‘The thing to remember about the will of the people is, it isn’t that long since we were swept away by the Macarena’
How much do I need to know about Politics before studying it?
The course assumes no prior knowledge, simply an interest in the subject and a willingness to work and keep an eye on contemporary developments. It is important that you read a good newspaper and enjoy watching relevant TV news programmes, as well as checking out publications such as The Spectator or The Economist. In order to do well in Politics, students must enjoy thinking creatively both orally and on paper and keep up to date on current affairs.
Key recent topics
- Climate change protests
- The 2019 General Election
- The power of the Supreme Court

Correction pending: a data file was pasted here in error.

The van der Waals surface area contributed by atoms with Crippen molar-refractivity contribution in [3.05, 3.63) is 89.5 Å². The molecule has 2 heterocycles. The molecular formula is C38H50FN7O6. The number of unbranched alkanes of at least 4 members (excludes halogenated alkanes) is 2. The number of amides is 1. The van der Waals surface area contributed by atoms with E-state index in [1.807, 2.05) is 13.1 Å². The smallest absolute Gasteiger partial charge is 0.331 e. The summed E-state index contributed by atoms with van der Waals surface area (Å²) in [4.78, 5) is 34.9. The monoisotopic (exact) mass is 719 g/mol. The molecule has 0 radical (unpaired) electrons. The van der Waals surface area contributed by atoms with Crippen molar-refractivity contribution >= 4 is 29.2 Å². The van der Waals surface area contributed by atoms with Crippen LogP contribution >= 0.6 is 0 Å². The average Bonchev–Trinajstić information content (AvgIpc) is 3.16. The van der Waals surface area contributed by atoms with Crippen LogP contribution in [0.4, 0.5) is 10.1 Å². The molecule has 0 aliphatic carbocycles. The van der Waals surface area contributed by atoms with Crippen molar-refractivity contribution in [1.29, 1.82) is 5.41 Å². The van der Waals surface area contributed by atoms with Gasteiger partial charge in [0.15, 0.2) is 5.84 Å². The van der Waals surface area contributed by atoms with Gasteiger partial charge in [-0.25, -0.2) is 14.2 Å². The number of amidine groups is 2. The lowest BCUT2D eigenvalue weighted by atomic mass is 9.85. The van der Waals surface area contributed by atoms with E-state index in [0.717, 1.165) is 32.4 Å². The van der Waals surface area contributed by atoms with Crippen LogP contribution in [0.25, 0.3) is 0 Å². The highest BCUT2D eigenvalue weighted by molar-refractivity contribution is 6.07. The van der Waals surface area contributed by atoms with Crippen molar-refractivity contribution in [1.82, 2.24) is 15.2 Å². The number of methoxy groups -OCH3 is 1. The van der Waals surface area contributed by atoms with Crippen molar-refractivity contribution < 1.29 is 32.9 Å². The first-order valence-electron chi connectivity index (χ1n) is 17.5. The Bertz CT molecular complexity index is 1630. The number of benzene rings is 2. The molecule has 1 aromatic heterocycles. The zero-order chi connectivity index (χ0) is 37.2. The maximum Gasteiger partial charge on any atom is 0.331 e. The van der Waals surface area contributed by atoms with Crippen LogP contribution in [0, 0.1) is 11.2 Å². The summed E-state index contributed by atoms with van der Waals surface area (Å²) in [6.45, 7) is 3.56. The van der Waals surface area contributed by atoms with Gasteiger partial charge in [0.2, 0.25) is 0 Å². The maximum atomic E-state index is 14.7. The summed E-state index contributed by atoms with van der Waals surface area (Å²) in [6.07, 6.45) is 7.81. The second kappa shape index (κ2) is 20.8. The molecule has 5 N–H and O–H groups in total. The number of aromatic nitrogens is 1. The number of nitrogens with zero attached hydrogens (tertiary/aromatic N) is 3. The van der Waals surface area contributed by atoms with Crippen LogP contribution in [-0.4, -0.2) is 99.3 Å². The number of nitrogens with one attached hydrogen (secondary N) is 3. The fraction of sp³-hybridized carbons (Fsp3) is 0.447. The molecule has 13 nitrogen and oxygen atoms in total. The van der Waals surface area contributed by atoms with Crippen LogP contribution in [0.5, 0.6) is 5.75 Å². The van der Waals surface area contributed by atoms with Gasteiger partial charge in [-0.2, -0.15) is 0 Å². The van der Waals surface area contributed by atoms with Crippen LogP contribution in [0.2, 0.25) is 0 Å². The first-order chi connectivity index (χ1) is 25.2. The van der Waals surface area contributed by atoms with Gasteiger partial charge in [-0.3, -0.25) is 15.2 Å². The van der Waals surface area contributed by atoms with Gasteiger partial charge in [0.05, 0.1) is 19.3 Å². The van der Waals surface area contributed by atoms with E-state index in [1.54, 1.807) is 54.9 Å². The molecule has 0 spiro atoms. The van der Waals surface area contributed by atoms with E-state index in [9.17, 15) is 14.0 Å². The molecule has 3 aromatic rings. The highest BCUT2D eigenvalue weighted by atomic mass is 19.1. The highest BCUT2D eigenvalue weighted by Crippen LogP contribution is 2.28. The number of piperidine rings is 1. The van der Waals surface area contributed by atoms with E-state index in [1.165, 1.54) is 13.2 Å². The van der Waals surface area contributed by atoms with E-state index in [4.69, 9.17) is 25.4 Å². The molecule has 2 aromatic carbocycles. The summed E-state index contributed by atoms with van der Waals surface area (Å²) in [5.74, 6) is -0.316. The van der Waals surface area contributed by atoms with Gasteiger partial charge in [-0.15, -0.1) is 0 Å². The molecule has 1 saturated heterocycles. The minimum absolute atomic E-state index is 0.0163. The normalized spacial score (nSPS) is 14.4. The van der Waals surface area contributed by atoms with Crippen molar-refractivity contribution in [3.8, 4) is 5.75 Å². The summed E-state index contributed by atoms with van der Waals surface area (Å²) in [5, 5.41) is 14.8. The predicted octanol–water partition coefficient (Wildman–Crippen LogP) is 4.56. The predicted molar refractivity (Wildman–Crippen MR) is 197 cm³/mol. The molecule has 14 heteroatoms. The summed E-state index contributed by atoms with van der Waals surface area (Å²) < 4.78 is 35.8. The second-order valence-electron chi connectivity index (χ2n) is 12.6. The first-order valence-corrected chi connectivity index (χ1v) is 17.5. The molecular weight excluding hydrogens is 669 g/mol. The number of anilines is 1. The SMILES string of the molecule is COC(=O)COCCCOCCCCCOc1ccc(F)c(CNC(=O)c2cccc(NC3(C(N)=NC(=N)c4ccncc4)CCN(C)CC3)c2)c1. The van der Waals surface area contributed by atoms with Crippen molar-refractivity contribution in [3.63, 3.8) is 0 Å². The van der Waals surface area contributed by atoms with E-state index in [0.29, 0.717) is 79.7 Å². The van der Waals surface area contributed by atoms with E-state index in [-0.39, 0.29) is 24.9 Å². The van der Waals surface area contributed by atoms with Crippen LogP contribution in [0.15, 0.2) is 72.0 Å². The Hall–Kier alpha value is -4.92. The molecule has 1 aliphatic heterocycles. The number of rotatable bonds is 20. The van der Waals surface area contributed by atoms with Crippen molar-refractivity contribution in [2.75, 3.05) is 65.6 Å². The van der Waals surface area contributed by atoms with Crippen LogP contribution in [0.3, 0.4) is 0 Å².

- The election of Donald Trump in the USA
- The power of Congress in the USA
Construction of argument, independent learning, political analysis, extra-curricular and extra-mural opportunities: Trip to Washington/New York; Westminster; TV stations; guest speakers – local and national politicians of major political parties and commentators. Previously, politics students have spoken on radio programmes, hosted public meetings, visited Channel 4 and completed work experience for major political parties.
What choices will an A Level in Politics give me at university and beyond?
A foundation in Politics would be an advantage in careers in journalism, law, lobbying, finance and civil service. The A Level course teaches students to think critically and write persuasively and these skills are cognised and rewarded by employers.
Typically students would require GCSE Level 8 or above in English, History or Geography to be successful in A Level Politics.
Weekly extra curricular opportunities include the ability to debate in Model United Nations (MUN) and involvement in the History and Politics society.
Please follow our Twitter feed (@Mostlypols) for the latest updates2020.08